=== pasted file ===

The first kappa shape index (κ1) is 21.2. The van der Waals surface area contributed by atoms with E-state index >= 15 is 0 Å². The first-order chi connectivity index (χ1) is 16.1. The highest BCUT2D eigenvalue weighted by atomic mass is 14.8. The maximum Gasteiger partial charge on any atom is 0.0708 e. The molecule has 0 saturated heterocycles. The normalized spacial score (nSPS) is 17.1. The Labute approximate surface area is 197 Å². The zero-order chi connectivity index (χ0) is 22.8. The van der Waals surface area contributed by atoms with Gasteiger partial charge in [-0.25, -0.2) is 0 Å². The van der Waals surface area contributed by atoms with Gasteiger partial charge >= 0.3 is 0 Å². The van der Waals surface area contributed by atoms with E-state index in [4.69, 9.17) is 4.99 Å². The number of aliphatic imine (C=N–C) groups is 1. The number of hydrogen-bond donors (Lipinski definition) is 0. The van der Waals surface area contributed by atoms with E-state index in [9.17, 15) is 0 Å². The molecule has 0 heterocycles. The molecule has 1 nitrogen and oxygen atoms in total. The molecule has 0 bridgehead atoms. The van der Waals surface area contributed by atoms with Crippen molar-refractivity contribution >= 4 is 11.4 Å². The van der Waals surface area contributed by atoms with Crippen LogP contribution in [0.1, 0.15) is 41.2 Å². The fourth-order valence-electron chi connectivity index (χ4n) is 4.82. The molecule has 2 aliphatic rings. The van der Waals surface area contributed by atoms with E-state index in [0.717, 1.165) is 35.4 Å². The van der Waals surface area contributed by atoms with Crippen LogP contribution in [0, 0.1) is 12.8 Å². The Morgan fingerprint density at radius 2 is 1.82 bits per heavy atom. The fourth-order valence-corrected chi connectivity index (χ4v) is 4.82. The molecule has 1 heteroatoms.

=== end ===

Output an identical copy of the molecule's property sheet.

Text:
The first kappa shape index (κ1) is 21.2. The van der Waals surface area contributed by atoms with E-state index >= 15 is 0 Å². The first-order chi connectivity index (χ1) is 16.1. The highest BCUT2D eigenvalue weighted by atomic mass is 14.8. The maximum Gasteiger partial charge on any atom is 0.0708 e. The molecule has 0 saturated heterocycles. The normalized spacial score (nSPS) is 17.1. The Labute approximate surface area is 197 Å². The zero-order chi connectivity index (χ0) is 22.8. The van der Waals surface area contributed by atoms with Gasteiger partial charge in [-0.25, -0.2) is 0 Å². The van der Waals surface area contributed by atoms with Gasteiger partial charge >= 0.3 is 0 Å². The van der Waals surface area contributed by atoms with E-state index in [4.69, 9.17) is 4.99 Å². The number of aliphatic imine (C=N–C) groups is 1. The number of hydrogen-bond donors (Lipinski definition) is 0. The van der Waals surface area contributed by atoms with E-state index in [9.17, 15) is 0 Å². The molecule has 0 heterocycles. The molecule has 1 nitrogen and oxygen atoms in total. The molecule has 0 bridgehead atoms. The van der Waals surface area contributed by atoms with Crippen molar-refractivity contribution >= 4 is 11.4 Å². The van der Waals surface area contributed by atoms with Crippen LogP contribution in [0.1, 0.15) is 41.2 Å². The fourth-order valence-electron chi connectivity index (χ4n) is 4.82. The molecule has 2 aliphatic rings. The van der Waals surface area contributed by atoms with E-state index in [0.717, 1.165) is 35.4 Å². The van der Waals surface area contributed by atoms with Crippen LogP contribution in [0, 0.1) is 12.8 Å². The Morgan fingerprint density at radius 2 is 1.82 bits per heavy atom. The fourth-order valence-corrected chi connectivity index (χ4v) is 4.82. The molecule has 1 heteroatoms.